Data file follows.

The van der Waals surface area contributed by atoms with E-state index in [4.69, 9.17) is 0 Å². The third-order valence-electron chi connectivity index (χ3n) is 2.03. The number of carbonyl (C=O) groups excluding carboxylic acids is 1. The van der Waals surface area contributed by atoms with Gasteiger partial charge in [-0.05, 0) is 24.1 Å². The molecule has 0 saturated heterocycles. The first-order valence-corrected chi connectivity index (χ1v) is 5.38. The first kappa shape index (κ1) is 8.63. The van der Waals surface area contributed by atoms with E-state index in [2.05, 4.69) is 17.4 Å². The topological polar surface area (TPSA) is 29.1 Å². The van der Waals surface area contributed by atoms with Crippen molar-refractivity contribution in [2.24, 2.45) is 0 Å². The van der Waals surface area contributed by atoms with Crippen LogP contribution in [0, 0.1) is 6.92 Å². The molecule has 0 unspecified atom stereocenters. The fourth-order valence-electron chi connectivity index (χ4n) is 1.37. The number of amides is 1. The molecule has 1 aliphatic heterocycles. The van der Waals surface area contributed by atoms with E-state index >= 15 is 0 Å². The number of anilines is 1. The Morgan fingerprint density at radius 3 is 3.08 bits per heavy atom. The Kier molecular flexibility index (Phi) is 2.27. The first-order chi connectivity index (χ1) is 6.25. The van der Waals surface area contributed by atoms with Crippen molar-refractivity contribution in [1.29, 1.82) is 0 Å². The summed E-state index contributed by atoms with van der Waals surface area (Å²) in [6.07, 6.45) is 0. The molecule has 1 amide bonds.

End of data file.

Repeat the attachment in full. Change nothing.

The van der Waals surface area contributed by atoms with E-state index in [4.69, 9.17) is 0 Å². The third-order valence-electron chi connectivity index (χ3n) is 2.03. The number of carbonyl (C=O) groups excluding carboxylic acids is 1. The van der Waals surface area contributed by atoms with Gasteiger partial charge in [-0.05, 0) is 24.1 Å². The molecule has 0 saturated heterocycles. The first-order valence-corrected chi connectivity index (χ1v) is 5.38. The first kappa shape index (κ1) is 8.63. The van der Waals surface area contributed by atoms with E-state index in [2.05, 4.69) is 17.4 Å². The topological polar surface area (TPSA) is 29.1 Å². The van der Waals surface area contributed by atoms with Crippen molar-refractivity contribution in [2.24, 2.45) is 0 Å². The van der Waals surface area contributed by atoms with Crippen LogP contribution in [0, 0.1) is 6.92 Å². The molecule has 0 unspecified atom stereocenters. The fourth-order valence-electron chi connectivity index (χ4n) is 1.37. The number of amides is 1. The molecule has 1 aliphatic heterocycles. The van der Waals surface area contributed by atoms with E-state index >= 15 is 0 Å². The number of anilines is 1. The Morgan fingerprint density at radius 3 is 3.08 bits per heavy atom. The Kier molecular flexibility index (Phi) is 2.27. The first-order chi connectivity index (χ1) is 6.25. The van der Waals surface area contributed by atoms with Crippen molar-refractivity contribution in [1.29, 1.82) is 0 Å². The summed E-state index contributed by atoms with van der Waals surface area (Å²) in [6.07, 6.45) is 0. The molecule has 1 amide bonds.